Tapeworms are the most common internal parasite in adult cats. They live in the small intestines, and vary in length from less than 1 inch (25 mm) to several feet (1 foot is .3 meters). The scolex (head) of the parasite fastens itself to the wall of the gut using hooks and suckers. The body is composed of segments that contain egg packets. To eliminate tapeworm infection, the head must be destroyed. Otherwise, the worm will regenerate.
The body segments containing the eggs are passed in the feces. These are called proglottids. Fresh moist segments are capable of moving. They are about .25 inches (6.3 mm) long. Occasionally, you might see them in the fur about your cat’s anus or in her stool. When dry, they resemble grains of rice.
When summer comes around, many pet parents eagerly open windows to enjoy the weather. Unfortunately, they are also unknowingly putting their pets at risk. Unscreened windows pose a real danger to cats, who fall out of them so often that the veterinary profession has a name for the complaint-High-Rise Syndrome. During the warmer months, veterinarians at the ASPCA’s Bergh Memorial Animal Hospital see approximately three to five cases a week. Falls can result in shattered jaws, punctured lungs,...
There are two common tapeworm species found in cats; both are transmitted by an intermediate host. Dipylidium caninum is acquired from fleas or lice that harbor immature tapeworms in their intestines. These insects acquire the parasite by eating tapeworm eggs. The cat must bite or swallow the insect to become infested. The tapeworm Taenia taeniaformis is acquired by eating rodents, uncooked meat, raw freshwater fish, or discarded animal parts.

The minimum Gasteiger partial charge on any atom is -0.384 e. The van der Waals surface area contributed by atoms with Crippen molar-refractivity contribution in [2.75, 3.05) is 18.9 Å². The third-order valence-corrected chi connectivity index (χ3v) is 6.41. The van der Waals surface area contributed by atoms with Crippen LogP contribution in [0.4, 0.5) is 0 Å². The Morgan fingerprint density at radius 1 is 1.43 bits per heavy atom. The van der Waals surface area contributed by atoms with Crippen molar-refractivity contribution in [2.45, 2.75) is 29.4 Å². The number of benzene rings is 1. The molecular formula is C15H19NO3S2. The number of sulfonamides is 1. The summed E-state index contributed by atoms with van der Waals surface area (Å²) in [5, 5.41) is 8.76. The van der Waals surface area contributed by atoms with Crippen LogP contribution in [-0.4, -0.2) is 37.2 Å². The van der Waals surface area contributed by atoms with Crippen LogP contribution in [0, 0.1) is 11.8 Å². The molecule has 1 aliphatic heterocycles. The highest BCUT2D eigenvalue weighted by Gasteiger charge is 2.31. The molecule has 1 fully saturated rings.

Dibothriocephalus latus and Spirometra mansonoides are two uncommon tapeworms cats might acquire from eating uncooked freshwater fish or a water snake. Spirometra mansonoides is seen primarily in outdoor cats along the Gulf Coast region. Dibothriocephalus latus might be seen in the Gulf Coast region or around the Great Lakes. Echinococcus tapeworms are rarely found in cats.
Treatment: Praziquantal is one of the most effective medications for both common species of cat tapeworm. Other suitable treatments are fenbendazole and espiprantal. Use under veterinary guidance. Deworming must be combined with control of fleas and lice, in the case of Dipylidium caninum, and by preventing roaming and hunting in the case of other tapeworms.
Public health considerations: A child could acquire a tapeworm if they accidentally swallowed an infected flea. Except for this unusual circumstance, cat tapeworms do not present a hazard to human health.
WebMD Veterinary Reference from "Cat Owner's Home Veterinary Handbook"